Dr. Tracey Estok’s patient, a man in his 40s who had undergone amputation of his lower leg and been fitted with a prosthesis, coasted confidently around the room on a Razor scooter. It was his symbolic victory lap, having completed the amputee rehabilitation program Estok runs at Florida Hospital Waterman in Tavares, Florida.
Estok, a 2008 Transitional Doctor of Physical Therapy (tDPT) and 1997 Master of Physical Therapy (MPT) graduate, also started and runs the hospital’s monthly support group for amputees and caregivers and a program that trains amputees to be peer mentors. Mentors visit or call new amputees to answer questions and discuss living with an amputation. The program is recognized by the Amputee Coalition of America, and Estok is a certified trainer in Florida.
The six-year-old program started as a collaboration between Estok and two patients who wanted more information about overcoming the challenges of being an amputee, from finding a qualified prosthetist and getting adaptations to their homes to confronting the grief that often accompanies limb loss.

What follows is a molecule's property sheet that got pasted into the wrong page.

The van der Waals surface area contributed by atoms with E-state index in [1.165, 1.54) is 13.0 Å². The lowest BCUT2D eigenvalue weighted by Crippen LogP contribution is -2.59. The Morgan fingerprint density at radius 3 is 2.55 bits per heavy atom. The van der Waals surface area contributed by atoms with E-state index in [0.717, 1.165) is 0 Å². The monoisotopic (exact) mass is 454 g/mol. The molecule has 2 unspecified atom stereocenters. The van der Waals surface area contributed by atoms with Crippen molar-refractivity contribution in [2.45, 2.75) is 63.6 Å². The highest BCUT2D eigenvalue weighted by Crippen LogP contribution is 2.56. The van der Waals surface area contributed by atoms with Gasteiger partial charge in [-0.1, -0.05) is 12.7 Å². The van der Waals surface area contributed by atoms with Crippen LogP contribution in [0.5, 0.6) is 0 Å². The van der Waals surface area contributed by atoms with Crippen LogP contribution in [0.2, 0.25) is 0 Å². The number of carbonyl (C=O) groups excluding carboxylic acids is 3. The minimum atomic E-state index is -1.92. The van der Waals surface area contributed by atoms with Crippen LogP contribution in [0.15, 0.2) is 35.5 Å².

Current members range from their 20s to their 70s. Meetings not only provide practical information, like what to expect when learning to use a prosthesis, they also include guest speakers. A retired Disney park security officer who’s an amputee shared the ins and outs of getting around the park, including where to borrow a hand-held GPS to plot the shortest routes between attractions. A TSA agent spoke about what to expect when going through airport security with a prosthetic limb.
Estok also leads the group on community outings. They recently visited a rock climbing wall and met champion climber Ronnie Dickson, an amputee, who gave the group a climbing lesson. They’ve visited Clearwater Marine Aquarium and talked with the prosthetist of Winter, a dolphin with a prosthetic tail. And Estok hosts game nights and potlucks to give members a chance to socialize.
“It’s great to know I helped these patients get back to their lives—running 12-mile races, going on vacations, starting a second career, and taking motorcycle trips with friends,” Estok says. “Our group has become like family.”